As a second feature for this venture, Mighty Mouse was joined by another Paul Terry creation: Heckle & Jeckle (both Frank Welker, who also voiced most of the characters in their segments). Heckle & Jeckle are magpies that look alike, but one spoke in a stereotypical Brooklyn accent while the other in a British one. Their creation came about because of Terry’s desire to have twin characters, as unique a concept at the time as utilizing magpies for the base animals. The pair made their debut in 1946’s The Talking Magpies originally as husband and wife before being given their lasting attributes with The Uninvited Pests, voiced over their run by Sid Raymond, Ned Sparks, Roy Halee and Dayton Allen. The pair had a warped sense of humor verging on antagonistic; playing outlandish practical jokes on unsuspecting victims and opponents—particularly their foil, Dimwit Dog—and a propensity for disguise gags. 52 Heckle & Jeckle shorts were made. When Terrytoons was sold to CBS, their shorts were packaged and broadcast on television on CBS Cartoon Theater and in their own The Heckle and Jeckle Cartoon Show. As with the Mighty Mouse segments, their antics were severely toned down to reduce their malevolent and sadistic overtones. However, they still remained somewhat madcap in their antics; particularly with 4th wall breaks that took advantage of their being cartoon characters. Jeckle was depicted as the smarter of the pair, and Dimwit continued to serve as a regular antagonist in a variety of roles.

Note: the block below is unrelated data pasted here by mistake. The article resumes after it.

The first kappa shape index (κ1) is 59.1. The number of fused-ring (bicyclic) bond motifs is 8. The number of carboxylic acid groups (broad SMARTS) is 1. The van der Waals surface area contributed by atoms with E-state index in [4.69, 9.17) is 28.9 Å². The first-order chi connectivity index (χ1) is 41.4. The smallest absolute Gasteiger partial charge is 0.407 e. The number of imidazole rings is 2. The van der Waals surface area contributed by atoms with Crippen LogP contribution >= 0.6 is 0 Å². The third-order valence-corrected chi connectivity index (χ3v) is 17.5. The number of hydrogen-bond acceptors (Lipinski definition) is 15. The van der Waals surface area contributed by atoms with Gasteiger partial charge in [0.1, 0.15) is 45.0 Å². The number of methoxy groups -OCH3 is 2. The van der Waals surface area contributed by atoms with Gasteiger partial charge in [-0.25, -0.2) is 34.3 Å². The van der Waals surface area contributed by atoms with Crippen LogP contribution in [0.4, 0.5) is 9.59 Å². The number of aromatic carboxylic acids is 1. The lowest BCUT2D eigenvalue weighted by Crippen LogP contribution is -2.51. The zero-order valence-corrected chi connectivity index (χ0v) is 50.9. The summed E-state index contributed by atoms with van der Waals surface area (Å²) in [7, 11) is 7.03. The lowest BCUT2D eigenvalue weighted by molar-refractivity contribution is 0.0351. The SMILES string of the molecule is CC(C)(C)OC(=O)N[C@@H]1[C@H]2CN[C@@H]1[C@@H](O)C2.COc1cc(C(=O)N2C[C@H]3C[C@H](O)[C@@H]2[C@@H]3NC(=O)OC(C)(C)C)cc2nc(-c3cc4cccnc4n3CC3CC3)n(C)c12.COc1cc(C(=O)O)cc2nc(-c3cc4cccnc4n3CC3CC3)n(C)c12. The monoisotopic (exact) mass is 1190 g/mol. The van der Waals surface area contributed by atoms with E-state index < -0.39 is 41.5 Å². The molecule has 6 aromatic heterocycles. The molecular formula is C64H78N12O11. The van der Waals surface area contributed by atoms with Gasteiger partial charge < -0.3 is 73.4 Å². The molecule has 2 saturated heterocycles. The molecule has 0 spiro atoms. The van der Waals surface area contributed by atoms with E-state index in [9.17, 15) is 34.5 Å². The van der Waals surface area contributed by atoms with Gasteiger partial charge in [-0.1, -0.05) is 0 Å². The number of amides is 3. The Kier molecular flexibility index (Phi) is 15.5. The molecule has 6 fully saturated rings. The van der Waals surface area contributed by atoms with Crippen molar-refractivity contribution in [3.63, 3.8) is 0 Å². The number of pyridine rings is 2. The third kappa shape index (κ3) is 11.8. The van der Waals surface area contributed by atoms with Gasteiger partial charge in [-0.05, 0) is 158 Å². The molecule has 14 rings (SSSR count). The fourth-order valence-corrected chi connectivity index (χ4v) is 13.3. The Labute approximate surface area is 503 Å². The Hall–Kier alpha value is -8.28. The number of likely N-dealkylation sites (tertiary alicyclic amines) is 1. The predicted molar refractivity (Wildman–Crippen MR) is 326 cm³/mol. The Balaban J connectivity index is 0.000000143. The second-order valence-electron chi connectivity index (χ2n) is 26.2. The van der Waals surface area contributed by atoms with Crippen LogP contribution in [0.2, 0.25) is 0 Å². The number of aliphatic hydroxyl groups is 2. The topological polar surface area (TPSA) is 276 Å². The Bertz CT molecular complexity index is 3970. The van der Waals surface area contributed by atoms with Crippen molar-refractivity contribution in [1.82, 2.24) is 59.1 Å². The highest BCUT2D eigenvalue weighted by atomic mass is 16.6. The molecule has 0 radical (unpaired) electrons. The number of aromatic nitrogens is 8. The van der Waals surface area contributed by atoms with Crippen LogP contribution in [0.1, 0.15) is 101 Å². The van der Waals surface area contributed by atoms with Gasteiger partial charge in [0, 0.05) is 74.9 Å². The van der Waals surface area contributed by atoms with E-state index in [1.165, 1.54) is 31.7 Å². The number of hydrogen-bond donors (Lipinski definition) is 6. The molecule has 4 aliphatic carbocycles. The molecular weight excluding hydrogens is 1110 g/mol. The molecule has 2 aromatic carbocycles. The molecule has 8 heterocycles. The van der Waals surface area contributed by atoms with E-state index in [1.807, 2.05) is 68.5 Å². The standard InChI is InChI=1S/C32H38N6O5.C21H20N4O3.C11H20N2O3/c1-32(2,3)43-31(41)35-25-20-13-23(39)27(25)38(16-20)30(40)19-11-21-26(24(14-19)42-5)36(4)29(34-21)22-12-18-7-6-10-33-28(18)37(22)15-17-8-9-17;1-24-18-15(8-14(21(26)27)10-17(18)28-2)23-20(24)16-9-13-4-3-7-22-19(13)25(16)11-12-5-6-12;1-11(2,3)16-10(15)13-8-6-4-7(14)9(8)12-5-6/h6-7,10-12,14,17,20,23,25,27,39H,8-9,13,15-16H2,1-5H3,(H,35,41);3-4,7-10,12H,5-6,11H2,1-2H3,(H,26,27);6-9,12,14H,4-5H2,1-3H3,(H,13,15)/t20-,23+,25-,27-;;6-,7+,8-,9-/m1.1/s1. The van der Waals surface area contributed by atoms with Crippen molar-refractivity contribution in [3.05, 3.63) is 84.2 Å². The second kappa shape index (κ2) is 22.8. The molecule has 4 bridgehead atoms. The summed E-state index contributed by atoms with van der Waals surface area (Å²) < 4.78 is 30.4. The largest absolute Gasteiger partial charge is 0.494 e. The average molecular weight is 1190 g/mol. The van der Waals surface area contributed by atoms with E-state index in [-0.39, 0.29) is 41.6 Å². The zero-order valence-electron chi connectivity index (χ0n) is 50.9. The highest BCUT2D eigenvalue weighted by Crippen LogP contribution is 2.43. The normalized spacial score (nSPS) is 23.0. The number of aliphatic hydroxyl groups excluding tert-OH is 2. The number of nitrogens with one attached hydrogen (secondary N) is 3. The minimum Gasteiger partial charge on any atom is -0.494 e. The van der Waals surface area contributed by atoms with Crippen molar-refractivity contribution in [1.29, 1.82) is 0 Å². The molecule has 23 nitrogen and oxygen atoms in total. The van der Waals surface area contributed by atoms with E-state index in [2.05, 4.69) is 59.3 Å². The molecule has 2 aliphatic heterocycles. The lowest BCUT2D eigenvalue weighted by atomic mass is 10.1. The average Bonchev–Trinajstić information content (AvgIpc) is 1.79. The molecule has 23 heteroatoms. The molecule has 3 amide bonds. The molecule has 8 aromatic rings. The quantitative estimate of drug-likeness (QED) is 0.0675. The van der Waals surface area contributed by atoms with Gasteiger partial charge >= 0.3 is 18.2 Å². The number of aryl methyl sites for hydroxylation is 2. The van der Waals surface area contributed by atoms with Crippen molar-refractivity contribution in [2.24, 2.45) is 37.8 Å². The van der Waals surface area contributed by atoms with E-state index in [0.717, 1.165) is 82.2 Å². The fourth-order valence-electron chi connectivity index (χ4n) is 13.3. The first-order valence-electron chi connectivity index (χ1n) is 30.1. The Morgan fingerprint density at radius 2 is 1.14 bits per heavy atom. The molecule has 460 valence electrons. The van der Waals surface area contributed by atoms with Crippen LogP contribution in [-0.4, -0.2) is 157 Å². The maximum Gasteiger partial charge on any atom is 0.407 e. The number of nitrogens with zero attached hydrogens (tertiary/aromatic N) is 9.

Newly-created for the series was Quacula (Welker); a duck version of Dracula. He would sleep all day in a coffin shaped like an egg in the basement of Theodore H. Bear (Norm Prescott, imitating Joe E. Ross) and would arise at night to try—and fail—at terrorizing Theodore and other citizens. Theodore would attempt to come up with plans to rid himself of Quacula once and for all so that he could get some sleep; but those failed about as much as Quacula’s efforts.